Adding a New Employee Worth the Expense?

new employee hire
3 questions to ask prior to hiring a new employee

 

When a small business considers staffing up  due diligence is all important when finalizing the decision to hire a new employee.

Review and access benefits and expenses incurred with a new employee:

 

  • Before a hiring decision is made, business owners need to understand how an employee will impact the company’s sales, operational, and financial flow.
  • Be sure to consider factors such as ramp-up time, expected income generation, and increased overhead.
  • In the end, the true measure of growth is an increase in profitability and, ultimately, cash flow – does your new hire make the grade?
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One common metric that business owners use to gauge the growth of their company is the number of employees.  If staff numbers are going up, that means the business is growing, right?  Well, it certainly means that business expenses are growing.  But many business owners forget to closely consider a new employee’s potential impact on a business’s flow across sales, operations, and finance before committing.

3 Key Questions to Ask Before Hiring:

Before a new employee is hired, there are a handful of key questions that must be answered to ensure a sound decision for the business as a whole.

  1. First and foremost: what will be the added benefit to the company?
  2. Will this employee have a positive impact on sales flow, operational flow, and/or financial flow?  How much must the business adjust its monthly burn rate to accommodate this employee’s payroll, taxes, and benefits?
  3. How long will it take for this employee to be able to make an impact, and do we have enough cash on hand to fund this ramp-up time?
  4.  

If you close a big deal or land a contract for a major project, you may find yourself needing to add additional manpower quickly.  Before you hire several employees, though, it’s critical to be cognizant of the amount of time expected before the new project starts generating income.  Otherwise, you could find yourself in a situation where the outlay for the new employees is simply more than your business can afford.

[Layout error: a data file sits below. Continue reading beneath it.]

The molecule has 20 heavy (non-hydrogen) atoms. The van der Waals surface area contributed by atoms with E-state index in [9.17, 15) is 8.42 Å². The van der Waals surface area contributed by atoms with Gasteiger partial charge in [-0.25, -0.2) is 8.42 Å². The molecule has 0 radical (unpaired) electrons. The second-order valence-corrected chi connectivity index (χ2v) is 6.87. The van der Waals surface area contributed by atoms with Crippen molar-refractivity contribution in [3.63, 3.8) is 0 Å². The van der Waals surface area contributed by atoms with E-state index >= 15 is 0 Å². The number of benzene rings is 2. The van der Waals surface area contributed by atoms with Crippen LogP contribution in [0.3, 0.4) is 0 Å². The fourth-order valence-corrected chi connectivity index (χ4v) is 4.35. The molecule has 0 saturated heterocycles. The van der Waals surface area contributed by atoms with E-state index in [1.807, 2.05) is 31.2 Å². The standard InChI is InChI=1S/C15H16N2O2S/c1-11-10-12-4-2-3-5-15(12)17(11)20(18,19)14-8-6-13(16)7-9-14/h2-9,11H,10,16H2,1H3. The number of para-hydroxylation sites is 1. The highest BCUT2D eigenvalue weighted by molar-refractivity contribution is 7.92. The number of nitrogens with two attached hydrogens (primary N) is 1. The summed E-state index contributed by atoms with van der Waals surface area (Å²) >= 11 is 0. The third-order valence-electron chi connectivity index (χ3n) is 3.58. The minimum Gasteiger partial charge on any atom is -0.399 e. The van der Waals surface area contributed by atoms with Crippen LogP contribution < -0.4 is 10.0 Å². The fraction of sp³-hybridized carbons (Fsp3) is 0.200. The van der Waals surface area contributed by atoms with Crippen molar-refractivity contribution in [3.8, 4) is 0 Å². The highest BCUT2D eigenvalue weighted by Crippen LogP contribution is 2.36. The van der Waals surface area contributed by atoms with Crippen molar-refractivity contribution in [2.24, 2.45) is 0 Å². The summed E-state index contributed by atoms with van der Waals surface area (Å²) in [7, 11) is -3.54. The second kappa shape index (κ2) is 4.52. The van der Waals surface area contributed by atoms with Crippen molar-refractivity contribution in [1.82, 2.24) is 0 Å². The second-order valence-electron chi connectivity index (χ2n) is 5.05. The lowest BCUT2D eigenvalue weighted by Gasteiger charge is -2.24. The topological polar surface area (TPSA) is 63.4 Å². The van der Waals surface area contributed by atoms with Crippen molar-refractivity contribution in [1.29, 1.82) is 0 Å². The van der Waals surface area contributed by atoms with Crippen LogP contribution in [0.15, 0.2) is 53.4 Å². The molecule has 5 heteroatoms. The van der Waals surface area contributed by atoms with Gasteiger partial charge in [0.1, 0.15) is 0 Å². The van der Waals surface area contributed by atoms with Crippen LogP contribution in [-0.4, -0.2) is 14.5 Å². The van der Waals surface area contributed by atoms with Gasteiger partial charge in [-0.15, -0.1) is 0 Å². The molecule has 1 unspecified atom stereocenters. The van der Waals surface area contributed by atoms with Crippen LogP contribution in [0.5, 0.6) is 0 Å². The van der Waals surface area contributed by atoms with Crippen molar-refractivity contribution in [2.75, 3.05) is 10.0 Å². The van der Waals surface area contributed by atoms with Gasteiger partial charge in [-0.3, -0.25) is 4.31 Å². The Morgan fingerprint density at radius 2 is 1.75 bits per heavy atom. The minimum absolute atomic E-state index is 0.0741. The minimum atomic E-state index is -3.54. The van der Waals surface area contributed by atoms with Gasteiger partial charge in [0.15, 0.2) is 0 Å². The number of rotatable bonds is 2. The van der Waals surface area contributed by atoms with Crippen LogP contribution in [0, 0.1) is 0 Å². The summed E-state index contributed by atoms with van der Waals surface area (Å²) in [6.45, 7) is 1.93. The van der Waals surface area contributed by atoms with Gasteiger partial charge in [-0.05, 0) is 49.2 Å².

Weigh the Decision

In the end, the true measure of growth is not an increase in the number of employees, but an increase in profitability and, ultimately, cash flow.  An employee is most valuable to a company if his or her impact ultimately helps to increase the cash flow of the company.  So before you sign that offer letter, make sure you understand how this new employee will help your business thrive, and if s/he is really worth it.

More on employees:

Millennial vs. Boomer—Tips On Hiring the Best?
Boomer vs. Millennial—Tips On Hiring the Best?
Small Business Absent With Leave?
Confidence is Key to Getting Hired?
Hiring Better Fitting Employees?
Five Tips for Creating Motivated Employees?

About the author

Alex Hart

Alexander J. Hart of Cuban American decent is principal and founder of Hart Vida Raffo. With over 25 years of experience, Alex specializes in the areas of tax strategy and planning, business process improvement, and capital consulting. Whether advising on capital and financing strategy or consulting for privately-held professional services firms, Alex has the expertise and practical know-how to help any company optimize their business processes and make tactical financial decisions. He began his career at IBM in sales operations and accounting. He was a Controller for the N.Y. Post, has been a CFO for a medical device company, and has written a tax column called “Ask the Tax Guys” for Micro-Cap Review. Alex is a professional member of A.L.T.A. (Affiliated Lawyers of the Americas), a member of the National Association of Tax Preparers, and is a contributing author and mentor at Latin Business Today. Alex graduated from St. John’s University with a B.A. in Spanish and his M.B.A. in Finance. He obtained his accounting degree from Pace University.

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